Mortgage Tech Demo Day

In a half-day format, technology companies will demo their platforms and answer questions. You can tune in for the whole demo day, or strategically drop in on sessions to learn about specific solutions.

DOJ v. NAR and the ethics of real estate commissions

Today’s HousingWire Daily features the first-ever episode of Houses in Motion. We discuss the Department of Justice’s recent move to withdraw from a settlement agreement with the NAR.

Hopes for generational investment in housing fade in DC

Despite a Democratic majority, the likelihood of a massive investment in housing via a $3.5 trillion social infrastructure package appears slim these days. HW+ Premium Content

Road to the one-click mortgage

This white paper will outline how leveraging a credential-based data provider can save money for lenders, reduce friction for borrowers, speed time to close, and overall bring lenders one step closer to a one-click mortgage.

Politics & Money

Supreme Court: Robocall ban “should remain in place”

Proposed exception to the ban was deemed unconstitutional under the First Amendment

Lenders attempting to reach borrowers in arrears will still be limited in the use of robocalls thanks to the actions of the Supreme Court on Monday, where they upheld a federal ban on the non-emergency auto-dialed calls to cell phones.

CNN reported the news this morning, which also affects political consultants seeking to use such calls for campaign ads and other communications.

Today’s decision apparently divided the court. But in the end, Justice Brett Kavanaugh wrote that an exception to the ban created by Congress was “unconstitutional under the First Amendment — and that the overall ban should remain in place,” according to CNN.

“Americans passionately disagree about many things. But they are largely united in their disdain for robocalls,” Kavanaugh wrote, as cited by CNN. “The Federal Government receives a staggering number of complaints about robocalls … The States likewise field a constant barrage of complaints.”

The decision is particularly relevant considering the number of mortgages in forbearance amid the COVID-19 pandemic. As of June 26, there were 4.68 million homeowners with forbearance plans, meaning their mortgage payments were temporarily suspended, up 79,000 from the prior week, according to a report issued by Black Knight. The total represented 8.8% of all active mortgages, up from 8.7%, Black Knight said.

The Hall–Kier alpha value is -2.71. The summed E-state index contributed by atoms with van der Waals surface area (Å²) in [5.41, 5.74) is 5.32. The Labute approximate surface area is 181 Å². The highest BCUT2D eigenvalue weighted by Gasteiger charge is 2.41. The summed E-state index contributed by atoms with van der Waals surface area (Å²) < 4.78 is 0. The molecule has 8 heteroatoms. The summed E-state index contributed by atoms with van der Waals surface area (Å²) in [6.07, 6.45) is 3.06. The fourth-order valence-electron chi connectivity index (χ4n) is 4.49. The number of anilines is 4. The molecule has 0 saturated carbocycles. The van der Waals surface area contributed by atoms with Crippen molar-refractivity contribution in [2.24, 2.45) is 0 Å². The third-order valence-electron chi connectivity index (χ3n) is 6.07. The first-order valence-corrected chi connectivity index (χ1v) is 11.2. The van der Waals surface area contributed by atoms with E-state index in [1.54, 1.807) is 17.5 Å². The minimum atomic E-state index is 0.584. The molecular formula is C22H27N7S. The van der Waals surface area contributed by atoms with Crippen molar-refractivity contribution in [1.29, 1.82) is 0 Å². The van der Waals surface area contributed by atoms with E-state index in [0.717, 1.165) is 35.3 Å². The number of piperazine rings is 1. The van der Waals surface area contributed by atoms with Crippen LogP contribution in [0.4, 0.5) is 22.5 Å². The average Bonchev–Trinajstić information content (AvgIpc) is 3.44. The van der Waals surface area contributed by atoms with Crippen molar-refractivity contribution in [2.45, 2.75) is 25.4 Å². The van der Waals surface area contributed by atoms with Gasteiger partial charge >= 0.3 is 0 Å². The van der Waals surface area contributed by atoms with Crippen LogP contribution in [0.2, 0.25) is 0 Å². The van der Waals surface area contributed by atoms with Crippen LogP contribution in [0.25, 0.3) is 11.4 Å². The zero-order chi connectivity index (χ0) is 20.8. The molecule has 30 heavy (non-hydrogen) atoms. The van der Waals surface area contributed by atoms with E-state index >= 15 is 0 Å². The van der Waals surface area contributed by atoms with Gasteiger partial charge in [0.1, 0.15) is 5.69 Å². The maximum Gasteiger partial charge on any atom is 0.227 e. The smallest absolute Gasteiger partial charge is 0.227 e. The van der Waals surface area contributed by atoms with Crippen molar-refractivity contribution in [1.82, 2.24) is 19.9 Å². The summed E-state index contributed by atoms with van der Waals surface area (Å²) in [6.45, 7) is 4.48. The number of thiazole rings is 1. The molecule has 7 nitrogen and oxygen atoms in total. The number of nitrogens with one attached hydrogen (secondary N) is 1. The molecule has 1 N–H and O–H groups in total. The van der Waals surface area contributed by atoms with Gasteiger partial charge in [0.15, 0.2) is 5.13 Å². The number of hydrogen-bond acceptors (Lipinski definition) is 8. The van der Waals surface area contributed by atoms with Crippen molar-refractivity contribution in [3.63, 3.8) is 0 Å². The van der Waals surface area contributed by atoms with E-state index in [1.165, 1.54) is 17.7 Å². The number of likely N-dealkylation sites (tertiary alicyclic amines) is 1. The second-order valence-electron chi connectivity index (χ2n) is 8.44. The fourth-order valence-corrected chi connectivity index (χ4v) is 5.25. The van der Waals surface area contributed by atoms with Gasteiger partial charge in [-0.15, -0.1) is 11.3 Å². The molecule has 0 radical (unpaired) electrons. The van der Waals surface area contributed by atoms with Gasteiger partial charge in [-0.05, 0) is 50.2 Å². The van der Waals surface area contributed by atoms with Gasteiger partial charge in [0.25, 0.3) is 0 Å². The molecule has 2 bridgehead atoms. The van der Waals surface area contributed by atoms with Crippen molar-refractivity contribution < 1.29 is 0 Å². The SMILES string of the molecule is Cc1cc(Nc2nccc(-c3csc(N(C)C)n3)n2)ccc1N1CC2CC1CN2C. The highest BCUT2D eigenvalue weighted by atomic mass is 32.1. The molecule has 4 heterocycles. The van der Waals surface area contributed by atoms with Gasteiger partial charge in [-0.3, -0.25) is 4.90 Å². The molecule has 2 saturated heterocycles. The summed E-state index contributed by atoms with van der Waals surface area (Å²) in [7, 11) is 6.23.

The Telephone Consumer Protection Act of 1991 prohibits non-emergency auto-dialed calls to cell phones unless made “with the prior express consent of the called party.” Congress relaxed the ban on cellphone robocallers in 2015. That amendment to the TCPA allowed robocalls that are made to collect debts owed to, or guaranteed by, the federal government. As such, today, unsolicited calls are permitted if they are “made solely to collect a debt owed to or guaranteed by the United States.” 

Or, as the Supreme Court puts it: “Private lenders and debt collectors are free to send in the robots too, so long as the debt at issue is ultimately guaranteed by the government.”

However, in early June, the U.S. Court of Appeals for the Ninth Circuit in San Francisco issued a ruling making it harder for lenders to contact borrowers in arrears. The TPCA ruling by the appeals court blocked some debt calls, meaning that someone with a new cell number can’t be bothered by robocalls intended for the prior holder of that number.

That makes life a bit easier for people who have new cell numbers previously held by someone with overdue loan payments, as HousingWire reported at that time.

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